Representational image | Pixabay
Representational image | Pixabay
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New Delhi: The novel coronavirus (SARS-CoV-2) that causes Covid-19 has an ability to cut through the heart muscle in a way that is seen in no other disease, researchers have found.

Scientists at the Gladstone Institute in San Francisco, USA, introduced the virus in human heart cells grown in culture dishes, and found that the virus cleanly slices the muscle. Similar damage has also been found in heart muscles of patients who died of Covid-19 during autopsy.

In a pre-print paper in bioRxiv, the scientists have hypothesised that this could be the reason why 50 per cent Covid-19 patients end up with cardiac dysfunction.

“Determining the mechanisms responsible for diminished cardiac function is critically important to develop cardioprotective therapies for Covid-19. We observe that SARS-CoV-2 infection creates extremely precise and ordered disruptions to the myofibrillar structure and dissolution of the cardiac contractile machinery, which would inevitably lead to functional collapse,” the researchers wrote.

“The striking consistency and periodicity of fragmentation suggests specific protease activity responsible for separation of the sarcomeric thick and thin filaments, as shown by immunofluorescence and TEM (transmission electron microscopy),” they added.

The myofibrillar structure is the muscular structure of the heart, which is key to its ability to pump blood (contract and relax). Proteases are enzymes that break down proteins, while sarcomeres are the functional units of the muscle tissue.

Damage to the heart muscle, especially structural damage, can be difficult to heal because unlike any other muscle in the body, it cannot rest.


Also read: Covid found in heart muscle cells of deceased patients but no sign of cardiac distress — study


The study’s findings

It is now fairly well-established that while Covid-19 is primarily a disease that affects the lungs, it leaves lasting effects on almost all systems of the body.

On its scientists’ findings about its effects on the heart, Gladstone Institute said in a statement: “The team observed that when they exposed cardiomyocytes to SARS-CoV-2, the sarcomeres in some of the cells appeared to be diced into small, regularly sized fragments. Typically, sarcomeres — units of the muscle fibres in heart cells — are organised into long filaments aligned in the same direction. These sarcomeres control the coordinated contraction of heart cells to produce the normal heartbeat.”

Todd McDevitt, senior investigator on the study and professor of bioengineering and therapeutic sciences at University of California San Francisco added: “Early on in our experiments, we noticed that many of the cardiomyocytes were exhibiting some very strange features. What we were seeing was completely abnormal; in my years of looking at cardiomyocytes, I had never seen anything like it before.”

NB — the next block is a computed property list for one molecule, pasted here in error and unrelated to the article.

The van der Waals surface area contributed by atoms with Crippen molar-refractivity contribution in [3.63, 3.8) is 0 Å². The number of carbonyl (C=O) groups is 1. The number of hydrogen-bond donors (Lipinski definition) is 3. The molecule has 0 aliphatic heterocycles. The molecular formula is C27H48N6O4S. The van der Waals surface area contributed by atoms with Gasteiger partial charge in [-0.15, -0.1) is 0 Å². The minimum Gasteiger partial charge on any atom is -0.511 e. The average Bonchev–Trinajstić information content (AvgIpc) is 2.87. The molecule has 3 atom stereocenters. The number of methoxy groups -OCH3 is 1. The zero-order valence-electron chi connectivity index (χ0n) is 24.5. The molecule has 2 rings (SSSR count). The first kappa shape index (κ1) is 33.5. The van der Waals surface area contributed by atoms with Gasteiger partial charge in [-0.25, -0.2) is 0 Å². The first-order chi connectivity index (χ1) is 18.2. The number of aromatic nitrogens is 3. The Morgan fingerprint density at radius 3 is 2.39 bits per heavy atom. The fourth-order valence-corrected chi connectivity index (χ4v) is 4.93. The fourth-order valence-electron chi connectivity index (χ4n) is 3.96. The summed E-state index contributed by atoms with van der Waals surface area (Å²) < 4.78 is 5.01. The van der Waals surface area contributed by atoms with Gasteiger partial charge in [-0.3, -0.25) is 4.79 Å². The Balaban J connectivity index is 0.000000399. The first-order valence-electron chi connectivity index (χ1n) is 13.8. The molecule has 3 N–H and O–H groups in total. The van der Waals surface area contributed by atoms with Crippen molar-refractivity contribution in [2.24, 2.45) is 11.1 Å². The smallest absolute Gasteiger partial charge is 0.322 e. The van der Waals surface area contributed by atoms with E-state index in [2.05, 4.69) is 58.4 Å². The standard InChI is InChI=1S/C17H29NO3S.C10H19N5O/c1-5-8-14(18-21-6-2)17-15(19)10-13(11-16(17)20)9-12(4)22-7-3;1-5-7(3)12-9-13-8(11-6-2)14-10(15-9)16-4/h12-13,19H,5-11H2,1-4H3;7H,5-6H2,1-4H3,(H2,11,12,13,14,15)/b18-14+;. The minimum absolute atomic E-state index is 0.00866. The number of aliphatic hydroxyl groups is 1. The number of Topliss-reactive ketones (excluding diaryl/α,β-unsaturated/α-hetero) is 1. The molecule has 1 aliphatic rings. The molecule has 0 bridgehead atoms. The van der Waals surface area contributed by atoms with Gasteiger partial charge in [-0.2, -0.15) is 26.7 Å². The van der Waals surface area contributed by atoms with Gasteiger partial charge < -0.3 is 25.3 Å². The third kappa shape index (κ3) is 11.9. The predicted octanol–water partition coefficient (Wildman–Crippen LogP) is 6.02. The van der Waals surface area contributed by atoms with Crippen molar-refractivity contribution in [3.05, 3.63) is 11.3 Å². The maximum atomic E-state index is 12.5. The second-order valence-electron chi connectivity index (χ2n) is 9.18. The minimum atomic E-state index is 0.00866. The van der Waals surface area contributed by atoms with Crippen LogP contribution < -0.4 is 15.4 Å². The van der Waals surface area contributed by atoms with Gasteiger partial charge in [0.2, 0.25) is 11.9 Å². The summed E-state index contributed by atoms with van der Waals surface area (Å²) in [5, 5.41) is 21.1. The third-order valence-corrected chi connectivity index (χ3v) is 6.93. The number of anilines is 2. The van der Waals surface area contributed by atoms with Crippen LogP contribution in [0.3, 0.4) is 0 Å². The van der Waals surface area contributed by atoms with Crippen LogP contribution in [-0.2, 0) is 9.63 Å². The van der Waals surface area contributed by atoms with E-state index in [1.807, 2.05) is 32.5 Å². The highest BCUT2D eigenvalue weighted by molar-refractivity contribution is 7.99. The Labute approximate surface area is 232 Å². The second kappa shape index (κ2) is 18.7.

Moreover, in many of the heart cells, the researchers found that nuclear DNA is missing.

“The sarcomere disruptions we discovered would make it impossible for the heart muscle cells to beat properly… It (losing nuclear DNA) is the cell equivalent of being brain dead,” said Bruce Conklin, another investigator and a professor of medicine, cellular and molecular pharmacology, and ophthalmology at UCSF.

“Even after scouring scientific literature and conferring with colleagues, we cannot find these abnormal cell features in any other cardiac disease model. We believe they are unique to SARS-CoV-2 and could explain the prolonged heart damage seen in many Covid-19 patients.”

Matter of serious concern

The findings are a matter of serious concern, according to Dr K.S. Reddy, former professor of cardiology at AIIMS and president of the Public Health Foundation of India. The study could also explain the chronic fatigue that many Covid patients complain of post-recovery, he said.

“The observation that the SARS-CoV-2 virus can directly destroy the heart muscle fibres, apart from the effects of immunologically mediated myocarditis and thrombosis in coronary arteries causing heart attacks, is a matter of serious concern. It has an impact on chronic fatigue and disability resulting from the viral infection,” Reddy told ThePrint.

“The fact that even younger individuals with no previous history of heart disease can suffer cardiac damage is worrisome. The need to prevent the infection becomes even more important in light of these findings,” he said.


Also read: 1 in 7 college athletes had heart damage after Covid recovery, finds US study


 

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